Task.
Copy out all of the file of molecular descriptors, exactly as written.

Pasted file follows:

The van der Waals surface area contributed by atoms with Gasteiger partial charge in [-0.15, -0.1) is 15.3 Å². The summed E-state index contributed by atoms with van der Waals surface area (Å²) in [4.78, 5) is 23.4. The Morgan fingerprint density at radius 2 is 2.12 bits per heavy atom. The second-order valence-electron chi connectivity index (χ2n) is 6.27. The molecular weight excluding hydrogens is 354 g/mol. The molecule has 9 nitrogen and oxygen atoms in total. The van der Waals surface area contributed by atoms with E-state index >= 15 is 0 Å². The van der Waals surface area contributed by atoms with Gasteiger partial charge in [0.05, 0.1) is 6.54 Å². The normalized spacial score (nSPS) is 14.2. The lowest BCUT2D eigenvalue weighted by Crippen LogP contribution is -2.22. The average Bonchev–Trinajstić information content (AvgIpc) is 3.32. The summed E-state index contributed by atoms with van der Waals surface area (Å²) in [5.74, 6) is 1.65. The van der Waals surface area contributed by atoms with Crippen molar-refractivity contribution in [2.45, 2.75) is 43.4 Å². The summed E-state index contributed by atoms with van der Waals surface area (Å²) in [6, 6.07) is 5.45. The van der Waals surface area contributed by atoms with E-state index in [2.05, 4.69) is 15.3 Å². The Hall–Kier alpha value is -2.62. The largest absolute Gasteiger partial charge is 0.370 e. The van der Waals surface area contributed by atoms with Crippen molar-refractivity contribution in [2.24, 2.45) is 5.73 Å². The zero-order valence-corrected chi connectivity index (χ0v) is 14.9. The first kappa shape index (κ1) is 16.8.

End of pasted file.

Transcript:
The van der Waals surface area contributed by atoms with Gasteiger partial charge in [-0.15, -0.1) is 15.3 Å². The summed E-state index contributed by atoms with van der Waals surface area (Å²) in [4.78, 5) is 23.4. The Morgan fingerprint density at radius 2 is 2.12 bits per heavy atom. The second-order valence-electron chi connectivity index (χ2n) is 6.27. The molecular weight excluding hydrogens is 354 g/mol. The molecule has 9 nitrogen and oxygen atoms in total. The van der Waals surface area contributed by atoms with E-state index >= 15 is 0 Å². The van der Waals surface area contributed by atoms with Gasteiger partial charge in [0.05, 0.1) is 6.54 Å². The normalized spacial score (nSPS) is 14.2. The lowest BCUT2D eigenvalue weighted by Crippen LogP contribution is -2.22. The average Bonchev–Trinajstić information content (AvgIpc) is 3.32. The summed E-state index contributed by atoms with van der Waals surface area (Å²) in [5.74, 6) is 1.65. The van der Waals surface area contributed by atoms with Crippen molar-refractivity contribution in [2.45, 2.75) is 43.4 Å². The summed E-state index contributed by atoms with van der Waals surface area (Å²) in [6, 6.07) is 5.45. The van der Waals surface area contributed by atoms with E-state index in [2.05, 4.69) is 15.3 Å². The Hall–Kier alpha value is -2.62. The largest absolute Gasteiger partial charge is 0.370 e. The van der Waals surface area contributed by atoms with Crippen molar-refractivity contribution in [2.24, 2.45) is 5.73 Å². The zero-order valence-corrected chi connectivity index (χ0v) is 14.9. The first kappa shape index (κ1) is 16.8.